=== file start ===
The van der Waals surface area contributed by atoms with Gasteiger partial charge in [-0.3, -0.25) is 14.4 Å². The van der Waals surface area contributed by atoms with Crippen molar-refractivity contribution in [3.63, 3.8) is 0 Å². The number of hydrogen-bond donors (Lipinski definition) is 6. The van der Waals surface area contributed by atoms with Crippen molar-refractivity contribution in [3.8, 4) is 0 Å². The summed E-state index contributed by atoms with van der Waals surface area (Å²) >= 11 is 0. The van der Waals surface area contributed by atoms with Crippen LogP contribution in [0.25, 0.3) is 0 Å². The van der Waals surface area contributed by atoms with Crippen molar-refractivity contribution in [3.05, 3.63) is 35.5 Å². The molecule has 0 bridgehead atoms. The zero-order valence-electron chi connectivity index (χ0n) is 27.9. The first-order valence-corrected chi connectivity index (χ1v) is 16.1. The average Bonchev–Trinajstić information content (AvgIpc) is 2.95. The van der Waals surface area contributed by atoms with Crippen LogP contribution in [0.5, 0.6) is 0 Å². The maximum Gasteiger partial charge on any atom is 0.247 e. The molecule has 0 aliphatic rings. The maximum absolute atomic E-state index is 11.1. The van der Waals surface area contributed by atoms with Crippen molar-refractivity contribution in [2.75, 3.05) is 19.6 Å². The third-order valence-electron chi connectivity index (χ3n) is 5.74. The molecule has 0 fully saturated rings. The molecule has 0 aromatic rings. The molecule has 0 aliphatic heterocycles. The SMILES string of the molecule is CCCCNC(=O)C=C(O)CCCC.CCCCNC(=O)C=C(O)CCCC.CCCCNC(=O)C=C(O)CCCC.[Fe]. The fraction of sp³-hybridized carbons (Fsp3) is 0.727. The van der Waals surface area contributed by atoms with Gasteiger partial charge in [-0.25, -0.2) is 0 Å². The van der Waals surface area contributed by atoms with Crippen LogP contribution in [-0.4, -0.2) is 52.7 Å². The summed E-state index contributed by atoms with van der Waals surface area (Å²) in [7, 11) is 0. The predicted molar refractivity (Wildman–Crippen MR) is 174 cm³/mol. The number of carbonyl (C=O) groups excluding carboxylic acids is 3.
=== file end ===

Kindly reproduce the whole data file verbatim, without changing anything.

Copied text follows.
The van der Waals surface area contributed by atoms with Gasteiger partial charge in [-0.3, -0.25) is 14.4 Å². The van der Waals surface area contributed by atoms with Crippen molar-refractivity contribution in [3.63, 3.8) is 0 Å². The number of hydrogen-bond donors (Lipinski definition) is 6. The van der Waals surface area contributed by atoms with Crippen molar-refractivity contribution in [3.8, 4) is 0 Å². The summed E-state index contributed by atoms with van der Waals surface area (Å²) >= 11 is 0. The van der Waals surface area contributed by atoms with Crippen LogP contribution in [0.25, 0.3) is 0 Å². The van der Waals surface area contributed by atoms with Crippen molar-refractivity contribution in [3.05, 3.63) is 35.5 Å². The molecule has 0 bridgehead atoms. The zero-order valence-electron chi connectivity index (χ0n) is 27.9. The first-order valence-corrected chi connectivity index (χ1v) is 16.1. The average Bonchev–Trinajstić information content (AvgIpc) is 2.95. The van der Waals surface area contributed by atoms with Crippen LogP contribution in [0.5, 0.6) is 0 Å². The maximum Gasteiger partial charge on any atom is 0.247 e. The molecule has 0 aliphatic rings. The maximum absolute atomic E-state index is 11.1. The van der Waals surface area contributed by atoms with Crippen molar-refractivity contribution in [2.75, 3.05) is 19.6 Å². The third-order valence-electron chi connectivity index (χ3n) is 5.74. The molecule has 0 fully saturated rings. The molecule has 0 aromatic rings. The molecule has 0 aliphatic heterocycles. The SMILES string of the molecule is CCCCNC(=O)C=C(O)CCCC.CCCCNC(=O)C=C(O)CCCC.CCCCNC(=O)C=C(O)CCCC.[Fe]. The fraction of sp³-hybridized carbons (Fsp3) is 0.727. The van der Waals surface area contributed by atoms with Gasteiger partial charge in [-0.25, -0.2) is 0 Å². The van der Waals surface area contributed by atoms with Crippen LogP contribution in [-0.4, -0.2) is 52.7 Å². The summed E-state index contributed by atoms with van der Waals surface area (Å²) in [7, 11) is 0. The predicted molar refractivity (Wildman–Crippen MR) is 174 cm³/mol. The number of carbonyl (C=O) groups excluding carboxylic acids is 3.